We have been proudly manufacturing and selling the Titan 500, designed by service-disabled veteran Guido Capaldi, in Michigan since 2008.


Limited Mobility & Health Care in the Home

Limited mobility affects people of all ages. Symptoms that cause the limited mobility can come on quick or develop over time. Whether it is a senior aging safely in their home or a young person affected by chronic disease or traumatic injury, care for that individual will often fall on a family member first. Every case is different, but preparation of the home for the patient’s future needs will be at the top of the list. The basic activities of daily living will be addressed and a care plan will be formed.


Homes come in many different sizes and shapes. For someone with limited mobility, the home environment will need to be modified to create a functional space for receiving home health care. In the case of the elderly aging in place, home modifications can be made over time to address problems before they arise. For those affected by chronic disease or traumatic injury, many decisions must be made fairly quickly. Where will the patient live? Who will take care of the patient? What equipment must be purchased? Can the home accommodate the patient? Who will pay for all of this?

For those confined to a wheelchair or unable to move about on their own, the typical home can present many obstacles. First and foremost, getting in and out of the home. Second, is the bedroom accessible? Solutions to these problems often are based on the budget available. Those without budget constraints may add permanent concrete ramps, elevators or stair lifts, custom ceiling-mounted lifts for the bed and bath and even custom cabinetry in the kitchen. Those with limited budgets will have to spend their money wisely. They may build a wooden ramp, care for the patient in the den or family room, purchase a low-cost patient lift and shower chair and make small modifications to their kitchen and bath.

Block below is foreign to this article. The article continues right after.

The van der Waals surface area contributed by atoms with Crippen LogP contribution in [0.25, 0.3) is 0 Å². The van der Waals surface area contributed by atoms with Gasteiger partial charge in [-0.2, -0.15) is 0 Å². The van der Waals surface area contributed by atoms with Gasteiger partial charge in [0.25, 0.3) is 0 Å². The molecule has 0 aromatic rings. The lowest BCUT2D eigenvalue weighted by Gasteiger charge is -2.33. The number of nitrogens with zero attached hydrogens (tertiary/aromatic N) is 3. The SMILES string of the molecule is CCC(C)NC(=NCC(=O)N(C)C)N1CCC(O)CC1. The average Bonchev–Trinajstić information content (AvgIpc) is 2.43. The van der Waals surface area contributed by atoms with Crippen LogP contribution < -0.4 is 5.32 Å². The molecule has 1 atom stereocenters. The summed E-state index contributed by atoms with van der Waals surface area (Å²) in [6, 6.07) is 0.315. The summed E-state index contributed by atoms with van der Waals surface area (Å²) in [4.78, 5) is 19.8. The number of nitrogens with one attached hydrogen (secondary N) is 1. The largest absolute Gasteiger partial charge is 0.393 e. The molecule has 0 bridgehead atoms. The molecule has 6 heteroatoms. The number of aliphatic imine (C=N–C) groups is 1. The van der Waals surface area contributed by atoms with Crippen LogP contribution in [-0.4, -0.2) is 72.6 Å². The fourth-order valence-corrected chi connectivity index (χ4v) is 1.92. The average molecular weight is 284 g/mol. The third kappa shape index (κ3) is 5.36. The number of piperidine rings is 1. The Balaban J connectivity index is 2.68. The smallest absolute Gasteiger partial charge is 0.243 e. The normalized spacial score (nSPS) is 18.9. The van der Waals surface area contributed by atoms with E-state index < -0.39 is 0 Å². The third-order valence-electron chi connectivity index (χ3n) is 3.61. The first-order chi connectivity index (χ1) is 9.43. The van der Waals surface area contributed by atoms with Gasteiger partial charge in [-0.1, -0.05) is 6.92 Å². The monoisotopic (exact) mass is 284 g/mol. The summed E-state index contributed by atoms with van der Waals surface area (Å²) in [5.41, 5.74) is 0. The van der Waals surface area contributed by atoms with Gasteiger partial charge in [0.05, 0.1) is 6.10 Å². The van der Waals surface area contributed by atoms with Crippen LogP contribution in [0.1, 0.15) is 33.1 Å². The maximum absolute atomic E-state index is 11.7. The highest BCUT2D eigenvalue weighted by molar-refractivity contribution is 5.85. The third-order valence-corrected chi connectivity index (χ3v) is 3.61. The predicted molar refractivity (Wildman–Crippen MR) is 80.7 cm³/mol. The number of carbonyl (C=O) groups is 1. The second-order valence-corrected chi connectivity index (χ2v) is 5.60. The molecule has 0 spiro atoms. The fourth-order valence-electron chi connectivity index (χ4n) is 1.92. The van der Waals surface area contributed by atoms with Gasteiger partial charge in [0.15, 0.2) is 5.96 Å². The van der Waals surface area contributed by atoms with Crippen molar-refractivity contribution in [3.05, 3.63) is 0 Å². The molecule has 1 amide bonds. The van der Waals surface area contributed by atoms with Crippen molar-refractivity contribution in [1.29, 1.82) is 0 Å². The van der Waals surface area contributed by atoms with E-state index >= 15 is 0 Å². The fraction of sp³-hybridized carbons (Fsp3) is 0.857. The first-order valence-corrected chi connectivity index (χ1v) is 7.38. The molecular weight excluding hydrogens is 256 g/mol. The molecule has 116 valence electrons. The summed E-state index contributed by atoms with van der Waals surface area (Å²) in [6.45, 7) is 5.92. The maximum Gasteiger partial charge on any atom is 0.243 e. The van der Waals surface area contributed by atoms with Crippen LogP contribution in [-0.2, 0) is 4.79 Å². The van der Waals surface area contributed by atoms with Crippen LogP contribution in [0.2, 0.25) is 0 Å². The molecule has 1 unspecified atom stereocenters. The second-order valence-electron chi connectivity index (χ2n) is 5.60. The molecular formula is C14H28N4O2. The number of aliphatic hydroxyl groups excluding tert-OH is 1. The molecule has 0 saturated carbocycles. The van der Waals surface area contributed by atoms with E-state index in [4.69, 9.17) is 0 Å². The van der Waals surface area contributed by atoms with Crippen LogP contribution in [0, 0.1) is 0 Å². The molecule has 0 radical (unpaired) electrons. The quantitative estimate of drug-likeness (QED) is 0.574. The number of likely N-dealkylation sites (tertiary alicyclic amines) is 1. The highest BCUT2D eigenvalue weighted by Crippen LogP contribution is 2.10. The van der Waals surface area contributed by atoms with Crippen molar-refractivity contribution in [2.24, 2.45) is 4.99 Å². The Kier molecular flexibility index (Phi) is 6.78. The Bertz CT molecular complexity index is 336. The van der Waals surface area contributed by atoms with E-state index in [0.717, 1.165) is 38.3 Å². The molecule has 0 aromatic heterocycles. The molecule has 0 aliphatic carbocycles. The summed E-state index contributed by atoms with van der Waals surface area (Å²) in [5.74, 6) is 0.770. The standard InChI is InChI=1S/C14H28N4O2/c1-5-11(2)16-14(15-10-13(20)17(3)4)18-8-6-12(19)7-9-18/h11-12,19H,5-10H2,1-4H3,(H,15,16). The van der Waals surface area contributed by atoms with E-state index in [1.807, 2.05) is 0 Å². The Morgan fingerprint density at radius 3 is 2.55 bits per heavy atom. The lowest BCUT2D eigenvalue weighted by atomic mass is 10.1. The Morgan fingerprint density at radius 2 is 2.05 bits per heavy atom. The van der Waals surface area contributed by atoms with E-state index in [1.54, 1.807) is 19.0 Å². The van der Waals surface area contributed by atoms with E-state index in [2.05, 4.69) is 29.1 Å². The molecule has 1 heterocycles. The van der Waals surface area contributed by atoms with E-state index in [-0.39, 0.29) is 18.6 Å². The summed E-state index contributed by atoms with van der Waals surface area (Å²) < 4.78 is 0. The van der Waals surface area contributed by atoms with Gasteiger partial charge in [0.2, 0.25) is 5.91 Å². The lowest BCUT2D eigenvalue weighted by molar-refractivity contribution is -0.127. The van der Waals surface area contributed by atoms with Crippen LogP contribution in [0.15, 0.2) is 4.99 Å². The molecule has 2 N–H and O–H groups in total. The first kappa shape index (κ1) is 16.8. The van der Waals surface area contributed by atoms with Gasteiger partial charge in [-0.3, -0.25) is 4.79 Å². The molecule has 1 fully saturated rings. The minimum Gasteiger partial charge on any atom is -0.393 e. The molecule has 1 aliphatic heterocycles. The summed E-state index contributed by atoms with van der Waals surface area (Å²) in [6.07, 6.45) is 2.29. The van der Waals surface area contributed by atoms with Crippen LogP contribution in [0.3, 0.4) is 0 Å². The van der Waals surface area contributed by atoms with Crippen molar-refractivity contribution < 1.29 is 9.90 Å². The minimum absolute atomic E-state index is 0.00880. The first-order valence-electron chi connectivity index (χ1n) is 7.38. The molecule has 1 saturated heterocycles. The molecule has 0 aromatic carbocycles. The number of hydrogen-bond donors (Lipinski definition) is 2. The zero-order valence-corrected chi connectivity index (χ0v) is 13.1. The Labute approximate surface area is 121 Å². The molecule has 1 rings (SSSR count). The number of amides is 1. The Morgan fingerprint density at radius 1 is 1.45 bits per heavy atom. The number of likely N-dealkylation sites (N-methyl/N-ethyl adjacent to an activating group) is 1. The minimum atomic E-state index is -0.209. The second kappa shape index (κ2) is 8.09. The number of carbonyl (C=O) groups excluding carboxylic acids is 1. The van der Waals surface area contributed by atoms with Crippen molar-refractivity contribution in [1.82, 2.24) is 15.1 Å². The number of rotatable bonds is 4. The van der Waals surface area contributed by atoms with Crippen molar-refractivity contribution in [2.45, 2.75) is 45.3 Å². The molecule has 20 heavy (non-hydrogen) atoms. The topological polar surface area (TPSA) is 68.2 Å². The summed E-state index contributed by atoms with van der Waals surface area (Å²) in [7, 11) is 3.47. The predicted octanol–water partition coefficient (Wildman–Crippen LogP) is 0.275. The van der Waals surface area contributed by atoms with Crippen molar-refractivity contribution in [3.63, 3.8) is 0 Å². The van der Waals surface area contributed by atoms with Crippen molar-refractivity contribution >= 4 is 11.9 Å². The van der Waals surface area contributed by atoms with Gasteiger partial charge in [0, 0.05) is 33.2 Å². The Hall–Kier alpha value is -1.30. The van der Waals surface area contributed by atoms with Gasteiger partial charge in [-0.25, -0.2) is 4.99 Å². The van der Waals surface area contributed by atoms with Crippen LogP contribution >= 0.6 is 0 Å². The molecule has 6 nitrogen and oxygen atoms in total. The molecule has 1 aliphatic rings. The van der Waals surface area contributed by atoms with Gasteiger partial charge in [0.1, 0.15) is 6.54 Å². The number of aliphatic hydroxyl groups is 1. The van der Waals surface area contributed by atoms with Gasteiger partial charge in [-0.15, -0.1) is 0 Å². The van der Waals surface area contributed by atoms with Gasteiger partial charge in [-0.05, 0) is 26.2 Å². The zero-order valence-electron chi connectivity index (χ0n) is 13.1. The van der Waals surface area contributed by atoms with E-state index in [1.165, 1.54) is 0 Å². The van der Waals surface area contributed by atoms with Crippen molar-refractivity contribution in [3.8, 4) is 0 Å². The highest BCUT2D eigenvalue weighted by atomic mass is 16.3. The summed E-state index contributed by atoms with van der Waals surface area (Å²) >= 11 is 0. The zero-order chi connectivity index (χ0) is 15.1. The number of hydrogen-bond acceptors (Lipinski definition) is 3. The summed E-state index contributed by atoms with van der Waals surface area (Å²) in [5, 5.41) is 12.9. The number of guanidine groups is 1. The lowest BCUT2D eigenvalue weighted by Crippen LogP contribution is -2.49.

age in place kitchen

The costs of home health care can add up quickly, but it often is still more affordable than assisted living or nursing homes. If the patient does not need constant care or if a family member is available to care for the individual, savings can be found. The new ABLE accounts available in 2016 will help families save for care for those young people suffering from chronic disease or traumatic injury, tax-free without affecting other benefits designed to help those struggling to pay for care, like social security.

patient lift

Traxx Mobility Systems Titan 500 Freestanding Overhead Patient Lift

Traxx Mobility Systems offers the Titan 500, a freestanding overhead patient lift designed for home health care. The lift does not attach to the structure and can be placed nearly anywhere in the home. The overhead lift provided by the Titan 500 protects the caregiver and patient from injuries associated with the stress and strain of using a floor-based lift in the home. The electric lift motor is fully rechargeable and is rated to lift up to 500 lbs. The low price of our entire system, including the sling and shipping, is less than two months stay in a nursing home. It is comparable in cost to an electric floor-based lift or a portable electric lift motor by itself.

In reality, the obstacles that society has designed into the home and communities are the issues that need to be addressed. Technology will only help so much, the physical nature of our environments need to change to be inclusive of people of all abilities and ages. Those affected by limited mobility are not any less independent that you and me.

For more information on the Titan 500, view our website, find us on Facebook and watch our YouTube channel.